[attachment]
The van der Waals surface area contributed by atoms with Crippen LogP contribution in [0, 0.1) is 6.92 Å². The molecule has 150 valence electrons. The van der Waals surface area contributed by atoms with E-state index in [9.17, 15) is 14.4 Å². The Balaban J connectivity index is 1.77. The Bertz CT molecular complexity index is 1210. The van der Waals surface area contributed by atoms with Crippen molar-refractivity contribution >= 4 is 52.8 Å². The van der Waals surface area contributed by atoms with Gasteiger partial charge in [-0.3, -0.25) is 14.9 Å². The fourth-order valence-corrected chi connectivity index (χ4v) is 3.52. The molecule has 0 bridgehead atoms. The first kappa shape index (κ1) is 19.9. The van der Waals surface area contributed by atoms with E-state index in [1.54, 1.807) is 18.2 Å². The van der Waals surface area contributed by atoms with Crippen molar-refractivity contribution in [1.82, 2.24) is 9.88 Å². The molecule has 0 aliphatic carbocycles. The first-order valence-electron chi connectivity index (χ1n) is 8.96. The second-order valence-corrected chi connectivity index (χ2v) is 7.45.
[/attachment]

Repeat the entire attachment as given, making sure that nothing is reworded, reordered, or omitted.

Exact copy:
The van der Waals surface area contributed by atoms with Crippen LogP contribution in [0, 0.1) is 6.92 Å². The molecule has 150 valence electrons. The van der Waals surface area contributed by atoms with E-state index in [9.17, 15) is 14.4 Å². The Balaban J connectivity index is 1.77. The Bertz CT molecular complexity index is 1210. The van der Waals surface area contributed by atoms with Crippen molar-refractivity contribution >= 4 is 52.8 Å². The van der Waals surface area contributed by atoms with Gasteiger partial charge in [-0.3, -0.25) is 14.9 Å². The fourth-order valence-corrected chi connectivity index (χ4v) is 3.52. The molecule has 0 bridgehead atoms. The first kappa shape index (κ1) is 19.9. The van der Waals surface area contributed by atoms with E-state index in [1.54, 1.807) is 18.2 Å². The van der Waals surface area contributed by atoms with Crippen molar-refractivity contribution in [1.82, 2.24) is 9.88 Å². The molecule has 0 aliphatic carbocycles. The first-order valence-electron chi connectivity index (χ1n) is 8.96. The second-order valence-corrected chi connectivity index (χ2v) is 7.45.